Mizen Head, Kelly, The Great Famine, Baby Blankets and much more…

Your letter from Ireland shorts from the 2nd of May 2023.

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Mizen Head, Kelly, The Great Famine, Baby Blankets and much more…

Céad míle fáilte, welcome to your Letter from Ireland “Shorts”.  Each Tuesday we’ll bring you a quick-read of some of our favourite and interesting Irish things for this week. 

Look out for this new “short” email every Tuesday – and you can expect your regular Letter from Ireland on Sunday as usual.

Mizen Head, County Cork. 
Have you visited this wild, scenic spot? If not, do consider it on your next Irish visit. It’s the most southerly place on the island of Ireland and has a very interesting visitor centre and much more. You can read more about Mizen Head and this part of the “Wild Atlantic Way” on this blog post we recorded after a recent visit.

Our Irish surname of the week is KELLY. This is the second most numerous name in Ireland (the most numerous is Murphy). It is found in almost every part of the island of Ireland – but especially the province of Connacht. It comes from the Irish is Ó Ceallaigh – meaning “decendant of Ceallach” where Ceallach means “bright-headed”. To see where the name appears in Ireland in the mid 1800s go to this page on Johngrenham.com

The Atlas of the Irish Famine – various authors published by UCC press. 
This hefty, hardback book should have a place in every Irish person’s library. It is a wonderful combination of scholarly insight with a visual feast of illustration and maps. It brings the circumstances behind the “Great Hunger” to life and illustrates theaftermath and consequences of that terrible event. Strongly recommended when you are looking for a special gift for yourself or someone special in your life. See the book on Amazon here.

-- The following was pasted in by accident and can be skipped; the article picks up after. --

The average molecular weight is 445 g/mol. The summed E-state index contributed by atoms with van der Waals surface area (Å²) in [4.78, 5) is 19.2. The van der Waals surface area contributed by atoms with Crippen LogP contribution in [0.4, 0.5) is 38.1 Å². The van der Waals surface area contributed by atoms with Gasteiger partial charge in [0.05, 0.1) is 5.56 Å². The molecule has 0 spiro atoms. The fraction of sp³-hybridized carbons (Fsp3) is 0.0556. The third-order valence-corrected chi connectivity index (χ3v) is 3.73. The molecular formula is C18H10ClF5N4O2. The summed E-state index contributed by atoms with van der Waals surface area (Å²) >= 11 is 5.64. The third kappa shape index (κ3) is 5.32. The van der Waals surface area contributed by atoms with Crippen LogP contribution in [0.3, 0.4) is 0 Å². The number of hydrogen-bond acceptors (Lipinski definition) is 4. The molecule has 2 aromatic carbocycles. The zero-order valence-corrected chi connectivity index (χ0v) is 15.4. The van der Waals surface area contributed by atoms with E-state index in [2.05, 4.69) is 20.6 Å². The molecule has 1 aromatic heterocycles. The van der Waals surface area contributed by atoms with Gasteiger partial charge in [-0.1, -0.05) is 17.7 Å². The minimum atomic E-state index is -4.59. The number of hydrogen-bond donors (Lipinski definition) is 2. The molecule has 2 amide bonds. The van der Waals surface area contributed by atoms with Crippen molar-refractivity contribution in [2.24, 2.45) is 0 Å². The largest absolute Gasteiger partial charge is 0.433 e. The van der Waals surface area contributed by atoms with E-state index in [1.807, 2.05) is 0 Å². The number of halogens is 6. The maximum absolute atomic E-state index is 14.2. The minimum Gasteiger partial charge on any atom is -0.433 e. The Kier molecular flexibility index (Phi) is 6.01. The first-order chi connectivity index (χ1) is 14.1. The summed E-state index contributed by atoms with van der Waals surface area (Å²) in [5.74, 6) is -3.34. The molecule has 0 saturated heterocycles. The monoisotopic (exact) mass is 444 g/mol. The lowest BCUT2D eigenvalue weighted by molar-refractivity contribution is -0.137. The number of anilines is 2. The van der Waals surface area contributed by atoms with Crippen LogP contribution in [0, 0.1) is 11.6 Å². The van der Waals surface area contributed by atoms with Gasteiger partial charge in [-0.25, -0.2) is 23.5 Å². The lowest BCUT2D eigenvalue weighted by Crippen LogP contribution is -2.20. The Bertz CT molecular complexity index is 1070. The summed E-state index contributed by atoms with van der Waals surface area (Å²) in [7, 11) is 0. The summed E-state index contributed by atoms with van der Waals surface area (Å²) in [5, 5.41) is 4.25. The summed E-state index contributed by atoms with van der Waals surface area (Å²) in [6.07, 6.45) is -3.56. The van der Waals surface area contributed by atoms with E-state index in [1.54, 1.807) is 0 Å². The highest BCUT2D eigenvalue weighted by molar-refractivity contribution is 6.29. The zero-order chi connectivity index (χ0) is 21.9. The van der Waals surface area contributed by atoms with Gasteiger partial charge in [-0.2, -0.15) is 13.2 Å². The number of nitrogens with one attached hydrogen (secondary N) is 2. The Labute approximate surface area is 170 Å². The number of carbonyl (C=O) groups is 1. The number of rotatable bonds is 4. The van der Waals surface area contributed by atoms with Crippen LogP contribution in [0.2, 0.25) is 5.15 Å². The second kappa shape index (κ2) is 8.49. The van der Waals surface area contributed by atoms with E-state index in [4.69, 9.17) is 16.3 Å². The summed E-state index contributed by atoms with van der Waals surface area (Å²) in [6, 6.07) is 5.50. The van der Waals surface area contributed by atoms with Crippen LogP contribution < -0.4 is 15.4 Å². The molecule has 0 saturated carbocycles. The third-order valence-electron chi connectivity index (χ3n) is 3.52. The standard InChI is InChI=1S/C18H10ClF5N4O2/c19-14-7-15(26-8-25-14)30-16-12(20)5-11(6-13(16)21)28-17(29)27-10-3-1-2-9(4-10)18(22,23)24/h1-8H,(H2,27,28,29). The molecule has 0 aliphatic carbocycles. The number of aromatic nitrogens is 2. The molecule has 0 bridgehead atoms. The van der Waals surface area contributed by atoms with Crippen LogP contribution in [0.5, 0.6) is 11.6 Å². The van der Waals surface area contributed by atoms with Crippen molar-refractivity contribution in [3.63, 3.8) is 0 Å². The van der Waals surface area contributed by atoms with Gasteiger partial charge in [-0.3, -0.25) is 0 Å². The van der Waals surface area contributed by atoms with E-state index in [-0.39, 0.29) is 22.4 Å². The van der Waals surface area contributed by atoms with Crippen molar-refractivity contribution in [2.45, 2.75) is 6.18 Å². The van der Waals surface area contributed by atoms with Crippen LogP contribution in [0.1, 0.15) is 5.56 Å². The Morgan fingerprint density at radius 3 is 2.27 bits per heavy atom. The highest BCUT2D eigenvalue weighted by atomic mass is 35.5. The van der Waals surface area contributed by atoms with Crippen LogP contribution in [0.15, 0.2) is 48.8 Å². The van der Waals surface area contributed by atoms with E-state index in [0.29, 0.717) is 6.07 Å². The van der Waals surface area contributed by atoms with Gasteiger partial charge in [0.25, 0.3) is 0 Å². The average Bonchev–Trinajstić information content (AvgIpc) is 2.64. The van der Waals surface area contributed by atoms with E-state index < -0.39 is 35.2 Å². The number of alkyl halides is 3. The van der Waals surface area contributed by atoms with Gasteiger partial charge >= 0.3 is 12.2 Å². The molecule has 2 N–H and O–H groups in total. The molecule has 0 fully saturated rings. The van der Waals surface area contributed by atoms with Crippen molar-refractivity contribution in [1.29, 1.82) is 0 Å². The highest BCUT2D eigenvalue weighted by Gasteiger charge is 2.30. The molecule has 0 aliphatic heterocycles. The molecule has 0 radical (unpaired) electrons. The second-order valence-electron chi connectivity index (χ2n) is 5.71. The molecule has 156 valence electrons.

Tóg go bog é
(pronounced “togue gu bug ay”)

which translates as “Take it softly – Go Easy – Take it easy“.

A Piece of life philosophy – a reminder to slow down and enjoy life!

The following photo was captured on the side of a wall of a building in Cavan town, County Cavan:

Irish saying tog go bog e on the side of a house in county cavan

John Hanly produces woven goods from a building near Nenagh in County Tipperary. I love the fact that this business was founded in 1893 to support the local sheep farmers of the area and remains in the hands of the Hanly family to this day. We had a new addition to the extended Collins family over the past year and really enjoyed giving these baby blankets as a gift to last. You can find out more about John Hanly here. 

hanly hands - Mizen Head, Kelly, The Great Famine, Baby Blankets and much more...

That’s it for this week. Send us an email with any of your own favourites for inclusion in future emails, or if you’re a plus member leave a comment below.

Slán for now,
Mike & Carina.

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